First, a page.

The appointed position represents only one vote on council and all decisions are made by
majority vote, or at least three members of council.
In reflecting upon the 2009 Governance Committee recommendations for an appointed council member, we now have nine years of experience. Council has only made a few decisions where there was not unanimity. The appointed Councilor has fulfilled the intended role to keep members of council informed of SPR’s vision and its rights under the provincial Agreement.
With a SPR representative at the table, Council has been able to make effective and informed land use decisions. We have seen strong collaboration between community and SPR interests.
The municipality was able to acquire land parcels through the SPR/provincial agreement at very favourable values. We purchased the Sun Peaks Health Centre site, the Sun Peaks Centre parcel and the park/sports field location east of P6. We are finalizing purchases of a future school site and the initial lands for employee housing. SPR also sold the pool/sports centre building to the SPM for a nominal value.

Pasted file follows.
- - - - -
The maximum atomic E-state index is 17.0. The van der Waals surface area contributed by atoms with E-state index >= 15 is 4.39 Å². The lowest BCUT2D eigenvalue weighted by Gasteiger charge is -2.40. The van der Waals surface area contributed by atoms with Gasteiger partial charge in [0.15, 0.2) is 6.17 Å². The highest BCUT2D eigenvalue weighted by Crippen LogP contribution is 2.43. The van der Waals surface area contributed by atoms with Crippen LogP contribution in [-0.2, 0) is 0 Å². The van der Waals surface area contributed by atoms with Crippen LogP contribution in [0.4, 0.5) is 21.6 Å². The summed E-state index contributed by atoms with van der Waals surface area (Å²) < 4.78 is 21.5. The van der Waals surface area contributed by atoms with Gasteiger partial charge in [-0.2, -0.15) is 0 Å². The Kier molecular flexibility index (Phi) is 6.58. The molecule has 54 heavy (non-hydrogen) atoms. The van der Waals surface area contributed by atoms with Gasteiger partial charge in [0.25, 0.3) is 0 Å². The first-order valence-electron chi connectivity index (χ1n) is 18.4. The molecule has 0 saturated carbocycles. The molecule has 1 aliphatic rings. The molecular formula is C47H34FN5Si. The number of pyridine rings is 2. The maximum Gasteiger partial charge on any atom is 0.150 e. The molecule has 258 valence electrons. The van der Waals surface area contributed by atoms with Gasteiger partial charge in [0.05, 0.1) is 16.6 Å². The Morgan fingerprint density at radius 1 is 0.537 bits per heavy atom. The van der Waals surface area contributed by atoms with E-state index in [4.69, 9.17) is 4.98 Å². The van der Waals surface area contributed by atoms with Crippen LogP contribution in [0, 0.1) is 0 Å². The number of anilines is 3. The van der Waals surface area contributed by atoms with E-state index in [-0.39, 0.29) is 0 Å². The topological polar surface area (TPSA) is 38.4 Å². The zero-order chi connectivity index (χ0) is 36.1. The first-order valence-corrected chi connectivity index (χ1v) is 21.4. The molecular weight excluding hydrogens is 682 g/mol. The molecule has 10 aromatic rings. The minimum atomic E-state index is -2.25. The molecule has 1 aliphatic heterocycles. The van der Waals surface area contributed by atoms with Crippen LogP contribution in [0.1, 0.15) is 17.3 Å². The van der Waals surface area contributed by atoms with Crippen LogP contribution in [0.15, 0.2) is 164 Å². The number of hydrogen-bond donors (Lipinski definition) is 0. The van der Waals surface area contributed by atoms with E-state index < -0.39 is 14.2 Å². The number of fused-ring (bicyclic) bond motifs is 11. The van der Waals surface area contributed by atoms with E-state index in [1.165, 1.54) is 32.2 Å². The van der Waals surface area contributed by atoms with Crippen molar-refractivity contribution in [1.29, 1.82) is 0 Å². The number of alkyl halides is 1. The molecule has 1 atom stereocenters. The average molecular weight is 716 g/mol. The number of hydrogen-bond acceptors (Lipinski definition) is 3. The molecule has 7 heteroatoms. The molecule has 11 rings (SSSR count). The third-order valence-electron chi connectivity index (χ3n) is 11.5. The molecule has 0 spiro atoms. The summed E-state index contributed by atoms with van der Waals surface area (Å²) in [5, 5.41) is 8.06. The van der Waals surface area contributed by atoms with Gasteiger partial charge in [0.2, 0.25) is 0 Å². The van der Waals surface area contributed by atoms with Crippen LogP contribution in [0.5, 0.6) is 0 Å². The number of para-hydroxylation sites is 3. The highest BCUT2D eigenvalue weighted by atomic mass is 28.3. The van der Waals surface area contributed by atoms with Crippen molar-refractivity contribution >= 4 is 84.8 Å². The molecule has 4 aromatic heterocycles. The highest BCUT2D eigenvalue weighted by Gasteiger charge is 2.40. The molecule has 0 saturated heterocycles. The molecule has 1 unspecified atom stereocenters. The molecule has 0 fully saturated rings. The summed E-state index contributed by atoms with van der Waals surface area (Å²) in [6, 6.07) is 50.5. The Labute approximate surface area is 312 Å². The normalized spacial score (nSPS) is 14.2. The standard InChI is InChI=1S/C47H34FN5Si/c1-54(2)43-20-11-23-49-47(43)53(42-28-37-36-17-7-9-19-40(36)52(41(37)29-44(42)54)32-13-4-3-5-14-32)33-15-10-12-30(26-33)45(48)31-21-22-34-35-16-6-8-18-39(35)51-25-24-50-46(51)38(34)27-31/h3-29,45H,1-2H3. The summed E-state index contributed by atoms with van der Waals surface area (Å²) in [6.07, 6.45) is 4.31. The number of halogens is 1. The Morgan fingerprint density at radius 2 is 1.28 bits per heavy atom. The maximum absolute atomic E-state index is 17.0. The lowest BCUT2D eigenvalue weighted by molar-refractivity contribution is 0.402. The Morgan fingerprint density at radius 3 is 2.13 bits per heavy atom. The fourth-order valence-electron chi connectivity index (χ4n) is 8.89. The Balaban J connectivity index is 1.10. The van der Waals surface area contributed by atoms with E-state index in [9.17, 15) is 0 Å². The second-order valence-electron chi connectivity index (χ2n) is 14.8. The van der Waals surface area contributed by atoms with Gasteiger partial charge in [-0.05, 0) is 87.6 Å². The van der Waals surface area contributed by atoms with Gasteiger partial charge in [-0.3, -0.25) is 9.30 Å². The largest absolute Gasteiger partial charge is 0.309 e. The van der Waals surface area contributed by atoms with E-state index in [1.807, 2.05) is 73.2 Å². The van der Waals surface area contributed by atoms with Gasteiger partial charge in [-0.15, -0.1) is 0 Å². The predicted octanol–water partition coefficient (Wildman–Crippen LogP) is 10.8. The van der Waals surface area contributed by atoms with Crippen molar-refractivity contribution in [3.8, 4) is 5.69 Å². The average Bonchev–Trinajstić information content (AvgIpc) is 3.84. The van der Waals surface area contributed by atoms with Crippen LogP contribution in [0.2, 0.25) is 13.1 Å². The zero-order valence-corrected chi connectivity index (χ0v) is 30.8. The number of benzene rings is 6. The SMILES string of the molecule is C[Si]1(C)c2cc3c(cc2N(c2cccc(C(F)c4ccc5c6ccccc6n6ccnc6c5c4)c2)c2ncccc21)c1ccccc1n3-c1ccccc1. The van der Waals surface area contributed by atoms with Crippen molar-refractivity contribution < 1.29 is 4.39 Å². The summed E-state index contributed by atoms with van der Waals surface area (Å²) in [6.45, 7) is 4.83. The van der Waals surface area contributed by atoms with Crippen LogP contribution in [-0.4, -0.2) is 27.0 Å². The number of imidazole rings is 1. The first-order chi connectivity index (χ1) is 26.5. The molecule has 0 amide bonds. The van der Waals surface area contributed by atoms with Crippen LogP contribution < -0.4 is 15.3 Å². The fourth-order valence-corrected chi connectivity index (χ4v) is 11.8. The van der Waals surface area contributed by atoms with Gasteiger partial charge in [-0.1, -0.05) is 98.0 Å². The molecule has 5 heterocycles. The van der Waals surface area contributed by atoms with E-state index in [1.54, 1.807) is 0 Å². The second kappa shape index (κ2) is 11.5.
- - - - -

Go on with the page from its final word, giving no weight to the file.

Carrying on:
On the few occasions where some members of council were not in agreement with the position of SPR, there was debate and the final council decisions were taken in the best interest of the community at large. Most importantly, we have both entities working together and the entire process is public and very transparent. Speaking at the council table is far more transparent than ‘back room’ lobbying. From time to time, council may not agree with the position of SPR, however the council voting structure is fully public and protects the community interests; it has worked as originally intended. We have achieved considerable progress working collaboratively and community interests have always prevailed.